Back to School (1986)

Directed by Alan Metter

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Back to School feels like the 80s college movie that every other college movie has tried to parody.  The story is unimportant as it’s built on tropes, cliches and melodrama and never really commits to anything beyond the most immediate joke.  That’s not a criticism, or maybe subconsciously it is, just that this is a Rodney Dangerfield vehicle for people who like Rodney Dangerfield.  I like Rodney Dangerfield.

He plays Thornton Melon, a rich, twice-divorced man who after his most recent divorce decides he wants to go visit his son, Jason (Keith Gordon) at college.  Though surprised to see him, Jason is far from irritated and confides in his dad that he wants to dropout.  To convince him to stay Thornton decides to enroll in college too.

From that point on you get a string of college ‘greatest hits.’  There’s the luxuriously renovated dorm room, the college rager, the sporting event, the evil dean, the love interest (x2), the alternative friend who mocks everything (comparing football to nuclear war), and then the big final exam.

There are a series of vignettes that set Dangerfield up to deliver any number of Dangerfield-esque jokes, and surprisingly enough I suppose it all holds together.  It’s kind of sweet, especially as Jason is weirdly enamored with his overbearing, reckless father, and Robert Downey Jr. is fun to watch in one of his earliest roles.  There’s even a run of solid character actors like Burt Young and M. Emmet Walsh.

What’s interesting about a comedy like this is how it insists on framing the comedian in a way that he always has high status.  He’s just about always funnier, more successful and more deserving of our admiration than anyone else on screen, notably the evil dean who is of course involved with the woman whom the comedian pines after and eventually wins.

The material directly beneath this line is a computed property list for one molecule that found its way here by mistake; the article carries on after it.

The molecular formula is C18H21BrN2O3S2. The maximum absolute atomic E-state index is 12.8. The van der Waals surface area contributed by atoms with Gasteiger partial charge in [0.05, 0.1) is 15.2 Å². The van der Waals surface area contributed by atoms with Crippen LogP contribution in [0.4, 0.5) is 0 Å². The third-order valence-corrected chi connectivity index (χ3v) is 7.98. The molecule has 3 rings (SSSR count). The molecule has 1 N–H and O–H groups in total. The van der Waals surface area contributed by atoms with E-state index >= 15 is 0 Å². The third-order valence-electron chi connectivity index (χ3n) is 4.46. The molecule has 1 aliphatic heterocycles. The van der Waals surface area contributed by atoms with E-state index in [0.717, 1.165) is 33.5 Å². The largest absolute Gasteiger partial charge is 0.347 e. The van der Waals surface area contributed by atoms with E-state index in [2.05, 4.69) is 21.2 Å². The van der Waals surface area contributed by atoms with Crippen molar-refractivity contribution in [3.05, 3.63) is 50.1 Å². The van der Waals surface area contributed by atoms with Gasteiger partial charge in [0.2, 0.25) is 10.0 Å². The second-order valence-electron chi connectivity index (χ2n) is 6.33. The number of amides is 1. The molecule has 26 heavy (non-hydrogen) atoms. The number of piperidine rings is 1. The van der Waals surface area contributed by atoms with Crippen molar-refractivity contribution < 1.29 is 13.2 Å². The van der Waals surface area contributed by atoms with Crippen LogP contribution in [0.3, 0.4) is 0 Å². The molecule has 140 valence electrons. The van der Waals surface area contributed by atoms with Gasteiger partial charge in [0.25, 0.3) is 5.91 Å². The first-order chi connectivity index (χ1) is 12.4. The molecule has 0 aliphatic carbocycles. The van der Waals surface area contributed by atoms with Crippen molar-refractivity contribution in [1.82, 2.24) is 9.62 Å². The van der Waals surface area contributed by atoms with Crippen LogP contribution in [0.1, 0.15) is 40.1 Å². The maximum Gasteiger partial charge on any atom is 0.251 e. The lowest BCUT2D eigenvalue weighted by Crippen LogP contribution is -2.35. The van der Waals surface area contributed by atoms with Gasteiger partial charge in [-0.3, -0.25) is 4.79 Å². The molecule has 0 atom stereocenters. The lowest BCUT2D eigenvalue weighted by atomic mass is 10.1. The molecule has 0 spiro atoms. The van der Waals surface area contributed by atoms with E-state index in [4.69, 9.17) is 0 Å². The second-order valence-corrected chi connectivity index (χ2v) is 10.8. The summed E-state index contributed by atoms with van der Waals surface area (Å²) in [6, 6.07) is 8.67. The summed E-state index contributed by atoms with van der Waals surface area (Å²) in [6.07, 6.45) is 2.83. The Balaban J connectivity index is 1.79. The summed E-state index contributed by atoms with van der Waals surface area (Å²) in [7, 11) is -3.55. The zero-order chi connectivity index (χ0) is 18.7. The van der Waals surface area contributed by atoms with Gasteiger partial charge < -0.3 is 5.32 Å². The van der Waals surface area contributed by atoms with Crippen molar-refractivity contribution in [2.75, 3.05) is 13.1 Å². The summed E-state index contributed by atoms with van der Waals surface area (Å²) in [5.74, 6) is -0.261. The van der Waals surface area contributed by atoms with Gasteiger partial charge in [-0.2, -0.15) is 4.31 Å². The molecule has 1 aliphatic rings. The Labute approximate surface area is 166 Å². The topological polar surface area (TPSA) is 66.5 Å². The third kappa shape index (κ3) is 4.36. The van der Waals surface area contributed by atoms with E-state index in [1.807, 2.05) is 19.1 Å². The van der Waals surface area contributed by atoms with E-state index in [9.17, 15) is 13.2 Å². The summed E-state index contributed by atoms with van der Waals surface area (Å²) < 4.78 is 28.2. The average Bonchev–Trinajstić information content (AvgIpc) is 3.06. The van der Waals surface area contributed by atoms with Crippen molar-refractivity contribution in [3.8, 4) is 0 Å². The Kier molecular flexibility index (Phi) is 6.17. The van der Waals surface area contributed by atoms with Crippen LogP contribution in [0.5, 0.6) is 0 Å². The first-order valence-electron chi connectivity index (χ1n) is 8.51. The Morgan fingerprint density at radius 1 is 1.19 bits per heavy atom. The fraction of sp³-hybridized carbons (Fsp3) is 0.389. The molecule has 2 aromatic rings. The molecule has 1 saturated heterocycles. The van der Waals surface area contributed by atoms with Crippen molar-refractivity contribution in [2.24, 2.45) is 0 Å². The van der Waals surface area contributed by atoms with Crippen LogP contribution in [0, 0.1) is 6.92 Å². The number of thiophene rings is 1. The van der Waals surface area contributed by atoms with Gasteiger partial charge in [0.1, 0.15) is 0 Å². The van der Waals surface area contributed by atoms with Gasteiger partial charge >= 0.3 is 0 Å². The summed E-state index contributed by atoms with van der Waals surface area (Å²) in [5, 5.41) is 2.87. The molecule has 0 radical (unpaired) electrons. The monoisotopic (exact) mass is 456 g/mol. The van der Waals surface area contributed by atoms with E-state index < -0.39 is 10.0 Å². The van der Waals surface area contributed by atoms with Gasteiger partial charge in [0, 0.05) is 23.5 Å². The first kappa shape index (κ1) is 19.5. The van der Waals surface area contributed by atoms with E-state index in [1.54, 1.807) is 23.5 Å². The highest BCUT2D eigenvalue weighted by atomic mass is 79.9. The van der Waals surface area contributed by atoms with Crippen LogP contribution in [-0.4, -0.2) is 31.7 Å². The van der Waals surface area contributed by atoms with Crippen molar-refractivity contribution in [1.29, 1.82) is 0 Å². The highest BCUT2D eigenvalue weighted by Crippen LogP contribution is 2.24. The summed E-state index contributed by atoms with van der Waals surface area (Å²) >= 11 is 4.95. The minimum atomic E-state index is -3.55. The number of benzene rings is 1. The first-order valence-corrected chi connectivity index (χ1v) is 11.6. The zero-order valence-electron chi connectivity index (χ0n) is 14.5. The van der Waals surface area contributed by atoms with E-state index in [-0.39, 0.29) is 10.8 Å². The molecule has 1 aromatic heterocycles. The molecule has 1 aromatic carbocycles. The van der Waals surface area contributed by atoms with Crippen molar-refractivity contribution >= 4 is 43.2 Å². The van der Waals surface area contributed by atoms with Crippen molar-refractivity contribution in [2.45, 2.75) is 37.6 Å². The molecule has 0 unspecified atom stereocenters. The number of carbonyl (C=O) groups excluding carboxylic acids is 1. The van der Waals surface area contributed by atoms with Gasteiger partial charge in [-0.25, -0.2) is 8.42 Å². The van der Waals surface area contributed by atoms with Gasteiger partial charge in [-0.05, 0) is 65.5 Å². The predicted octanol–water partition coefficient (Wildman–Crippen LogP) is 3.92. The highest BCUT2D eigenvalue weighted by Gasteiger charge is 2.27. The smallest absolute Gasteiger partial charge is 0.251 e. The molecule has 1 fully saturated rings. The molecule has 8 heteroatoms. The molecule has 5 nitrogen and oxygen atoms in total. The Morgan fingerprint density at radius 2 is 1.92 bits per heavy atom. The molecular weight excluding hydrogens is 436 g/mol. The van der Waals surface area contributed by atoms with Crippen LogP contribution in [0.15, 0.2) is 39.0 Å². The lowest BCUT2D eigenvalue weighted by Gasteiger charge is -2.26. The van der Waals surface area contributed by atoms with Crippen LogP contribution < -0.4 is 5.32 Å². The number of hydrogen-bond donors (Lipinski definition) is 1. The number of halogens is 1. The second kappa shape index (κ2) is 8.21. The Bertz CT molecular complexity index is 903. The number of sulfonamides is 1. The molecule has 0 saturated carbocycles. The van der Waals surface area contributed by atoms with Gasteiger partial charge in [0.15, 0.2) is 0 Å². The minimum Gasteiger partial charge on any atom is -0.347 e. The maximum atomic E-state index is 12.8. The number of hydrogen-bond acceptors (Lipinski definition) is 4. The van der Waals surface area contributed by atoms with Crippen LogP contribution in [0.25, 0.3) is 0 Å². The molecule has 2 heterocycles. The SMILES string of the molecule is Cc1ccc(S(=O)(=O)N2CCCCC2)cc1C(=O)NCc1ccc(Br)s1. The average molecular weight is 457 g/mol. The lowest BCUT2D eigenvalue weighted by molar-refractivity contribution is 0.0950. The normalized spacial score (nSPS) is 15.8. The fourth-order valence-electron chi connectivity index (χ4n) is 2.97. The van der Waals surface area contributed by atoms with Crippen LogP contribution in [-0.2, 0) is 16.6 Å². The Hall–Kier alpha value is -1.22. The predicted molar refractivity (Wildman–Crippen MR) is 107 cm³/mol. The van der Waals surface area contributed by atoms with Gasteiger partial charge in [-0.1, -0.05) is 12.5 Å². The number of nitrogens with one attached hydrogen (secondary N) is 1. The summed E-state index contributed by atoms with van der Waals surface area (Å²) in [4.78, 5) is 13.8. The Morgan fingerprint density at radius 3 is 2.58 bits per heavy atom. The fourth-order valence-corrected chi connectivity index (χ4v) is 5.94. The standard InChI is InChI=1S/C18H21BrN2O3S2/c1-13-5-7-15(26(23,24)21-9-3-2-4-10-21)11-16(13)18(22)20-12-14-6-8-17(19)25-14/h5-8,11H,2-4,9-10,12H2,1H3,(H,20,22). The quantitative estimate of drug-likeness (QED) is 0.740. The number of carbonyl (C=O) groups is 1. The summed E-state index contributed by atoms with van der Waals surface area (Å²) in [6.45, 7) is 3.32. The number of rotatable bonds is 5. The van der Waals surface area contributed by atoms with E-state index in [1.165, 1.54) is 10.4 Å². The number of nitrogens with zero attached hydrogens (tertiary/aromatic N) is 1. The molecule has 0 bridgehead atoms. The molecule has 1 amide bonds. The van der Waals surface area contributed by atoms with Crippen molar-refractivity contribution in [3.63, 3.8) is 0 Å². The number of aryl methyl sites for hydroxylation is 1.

The main character here has a flaw or two to overcome, but he’s already received so much.  He’s like a rich kid who is on timeout, but when those fifteen minutes are up he’ll be given a hundred dollars.

It’s weird, not that it doesn’t work, but you’d think comedy would be derived from losing, and losing repeatedly.  Take, for example, Monsieur Hulot, the famous French character in Jacques Tati films like Mon Oncle and Playtime.  From my admittedly vague recollection he is a character who is mystified by the world around him.  Everything is strange and kind of unknowable, and thus he is a bit like a child navigating it all for the first time.

In this dynamic such a character is closer to playing the fool, clueless and at times inept.  He endures a series of brick walls whereas the more American character just continues to win.  In Thornton’s case he is already incredibly wealthy and goes down this storyline simply because he has the time and resources to do so.  He’s someone who has won and proves to everyone else around that he is right to have won, it is no mistake.

So Thornton is of the wealthy class, and Monsieur Hulot is middle class or poor.  We laugh not at Thornton but with him.  Yes he’s clownish in some ways, but he’s always pointing out flaws around him and by comparison never failing to elevate himself.  Something something else about class.

I’m not sure what it means or where it derives from.  Maybe in America we simply like to watch people win and believe that it means we can and should win too.  It’s capitalist, right?  We see ourselves as Thornton and to a lesser extent Jason too.  They want something, they endure for a bit, and then they get it.

For Monsieur Hulot he will remain perpetually mystified (though maybe I should first watch the rest of his films) because sometimes you just don’t win, the world changes and the finish line is pushed further back.

Up Next: The Birdcage (1996), Bad Times at the El Royale (2018), Every Thing Will Be Fine (2015)

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